Macarooooon? Or Macarohhh?
Apparently, I’ve been saying and mentally spelling it, wrong all this time.
While it is acceptable to say “macaroon” and mean “macaron”, in truth, a macaroon and a macaron are two completely different things and therefore deserve to be called by their rightful names.*
*I’m sorry, it’s a pesky habit I’ve inherited from Hubby. His life motto is: Words have meaning. My words are corrected on an almost daily basis.
The first hit I get when I google “macaroon” is, in fact, a macaron: a sandwich cookie made from ground almonds and sugar.
However, just below is a true macaroon, also made from ground almonds, but most often found covered in coconut.
Even though when I announced I wanted to make macarons, I wrote macaroon*, my dear friend Drew knew what I meant and offered to make them with me. Last year, he went to Paris and took a cooking class where he experienced traditional French baking with a handful of other Americans squished in the tight space of a Parisian chef’s traditional French apartment.
*And no, friends, I will not edit that mess. I’m leaving the improper spelling in there as a life lesson.
I’m going to be completely honest with you, because that’s how I like to live.
Until my visit at Studio B, I was not a fan of macarons. In fact, I had no burning desire to make them. They seemed such a big deal for such a small reward. Even when I didn’t know the extent of what it takes to make them, I knew it had to be more work than I was willing to exert.
But then I ate one I enjoyed and my disdain for them was ruined and it became a personal challenge to not only attempt them, but to master them.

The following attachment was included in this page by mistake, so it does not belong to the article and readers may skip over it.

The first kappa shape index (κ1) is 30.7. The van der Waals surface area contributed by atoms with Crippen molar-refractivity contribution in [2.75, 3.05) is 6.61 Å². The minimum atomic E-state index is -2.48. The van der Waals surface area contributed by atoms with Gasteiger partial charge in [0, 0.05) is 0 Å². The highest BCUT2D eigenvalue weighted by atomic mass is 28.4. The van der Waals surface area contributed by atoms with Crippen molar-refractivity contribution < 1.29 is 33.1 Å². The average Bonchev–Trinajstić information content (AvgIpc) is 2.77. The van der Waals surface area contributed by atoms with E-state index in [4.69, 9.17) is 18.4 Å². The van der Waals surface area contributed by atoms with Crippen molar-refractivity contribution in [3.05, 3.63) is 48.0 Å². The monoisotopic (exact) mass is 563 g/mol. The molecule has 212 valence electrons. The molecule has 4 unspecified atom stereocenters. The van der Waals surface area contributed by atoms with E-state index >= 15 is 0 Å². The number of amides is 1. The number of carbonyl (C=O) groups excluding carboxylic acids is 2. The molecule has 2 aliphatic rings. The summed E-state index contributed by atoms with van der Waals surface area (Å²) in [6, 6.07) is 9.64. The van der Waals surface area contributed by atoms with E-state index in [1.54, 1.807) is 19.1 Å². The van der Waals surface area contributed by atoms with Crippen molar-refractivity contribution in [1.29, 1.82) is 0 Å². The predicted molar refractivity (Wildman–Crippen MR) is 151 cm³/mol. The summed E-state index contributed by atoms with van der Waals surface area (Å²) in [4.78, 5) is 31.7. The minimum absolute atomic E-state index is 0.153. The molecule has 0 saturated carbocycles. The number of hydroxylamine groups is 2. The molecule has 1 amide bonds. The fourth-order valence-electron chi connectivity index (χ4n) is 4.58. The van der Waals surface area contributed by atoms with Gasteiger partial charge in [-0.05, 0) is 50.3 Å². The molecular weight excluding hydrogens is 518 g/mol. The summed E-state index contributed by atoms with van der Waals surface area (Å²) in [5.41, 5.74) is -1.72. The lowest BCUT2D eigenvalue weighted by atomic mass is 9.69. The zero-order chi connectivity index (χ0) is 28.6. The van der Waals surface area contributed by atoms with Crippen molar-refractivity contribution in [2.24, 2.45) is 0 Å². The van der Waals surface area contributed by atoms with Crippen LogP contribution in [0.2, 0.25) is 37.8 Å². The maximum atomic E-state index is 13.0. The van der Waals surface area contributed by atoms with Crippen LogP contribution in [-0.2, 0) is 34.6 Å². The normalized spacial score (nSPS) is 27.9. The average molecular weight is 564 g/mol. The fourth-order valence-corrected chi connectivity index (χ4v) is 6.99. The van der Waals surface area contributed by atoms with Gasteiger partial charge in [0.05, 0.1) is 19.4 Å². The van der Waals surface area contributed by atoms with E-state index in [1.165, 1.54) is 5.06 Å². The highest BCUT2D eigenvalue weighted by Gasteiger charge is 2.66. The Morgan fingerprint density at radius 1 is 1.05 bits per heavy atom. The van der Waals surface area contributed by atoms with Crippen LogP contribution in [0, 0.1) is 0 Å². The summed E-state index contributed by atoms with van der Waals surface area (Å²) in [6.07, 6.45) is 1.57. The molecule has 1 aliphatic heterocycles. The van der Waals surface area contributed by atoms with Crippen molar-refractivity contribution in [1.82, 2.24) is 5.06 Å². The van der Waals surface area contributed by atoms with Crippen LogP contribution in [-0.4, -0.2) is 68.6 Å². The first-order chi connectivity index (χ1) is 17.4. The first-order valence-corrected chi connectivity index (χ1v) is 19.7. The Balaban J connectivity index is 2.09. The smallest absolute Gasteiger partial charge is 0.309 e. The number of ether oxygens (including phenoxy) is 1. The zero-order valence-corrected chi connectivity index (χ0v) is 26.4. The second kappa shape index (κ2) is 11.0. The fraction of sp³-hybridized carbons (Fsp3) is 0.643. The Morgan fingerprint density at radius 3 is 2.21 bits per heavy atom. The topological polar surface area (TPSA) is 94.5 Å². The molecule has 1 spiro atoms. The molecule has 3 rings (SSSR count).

I’m asking for much, I know.
I feel like I have to share with you the highlights of attempting to make macarons with Drew because it shows what a wreck making macarons can be, even if you made them previously in life with a French chef.
Now, I’m might sound a little harsh towards my dear, old pal, but I promise, he knows what he did.
I think something is wrong
I’m not taking any fault for this one. I put the blame entirely on Drew, his kitchen, and his kitchen utensils.
Alright, maybe I should take 5% of the blame for not recognizing we were going to have a problem. As my husband likes to put it, Drew’s kitchen gear is “16th century, came over on the Mayflower, pots and pans, as well as a weird assortment of utensils seemingly robbed from homeless people”.
It sounds harsh, I know, but this much I can tell you to support my defense; the next day Drew went out and bought a Kitchen Aid mixer.*
*Yes, friends, we attempted to make macarons without a Kitchen Aid mixer. And while this may have worked out had he the proper sized mixing bowls, you guessed right if you assumed he didn’t.
Macaron attempt #1 (at Drew’s, unbaked)
Macaron attempt #2 (at home, baked)
In case you can’t tell, our batter was too thin.
This last bit of batter completely gave up on life and jetted out of the pastry bag before I knew what to do with it.
Oh, and here was another fun thing we* decided to do. ‘We’ called in Hubby and Jason, who had been watching TV, to help make the fillings.
*By ‘we’, I mean ‘Drew’.
Naturally, every filling needed to go on the stove top and Jason and Hubby were less than thrilled to be working in macaron production.
Still they humored us.
It was a hot mess, but for a cookie I didn’t even want to make until a month ago, it’s a pretty great first time macaron making memory.
We ended up with a few decent cookies from the batch, but because I have problems, I needed to make my own at home a few days later to prove to myself I could do it.
Lemon curd, chocolate ganache, caramel
I’ll probably make a few more attempts at macarons, if only to be able to understand the process better. In making something new like this, even if it is something I never make again, I greatly enjoy the newfound appreciation gained for something so seemingly simple to make.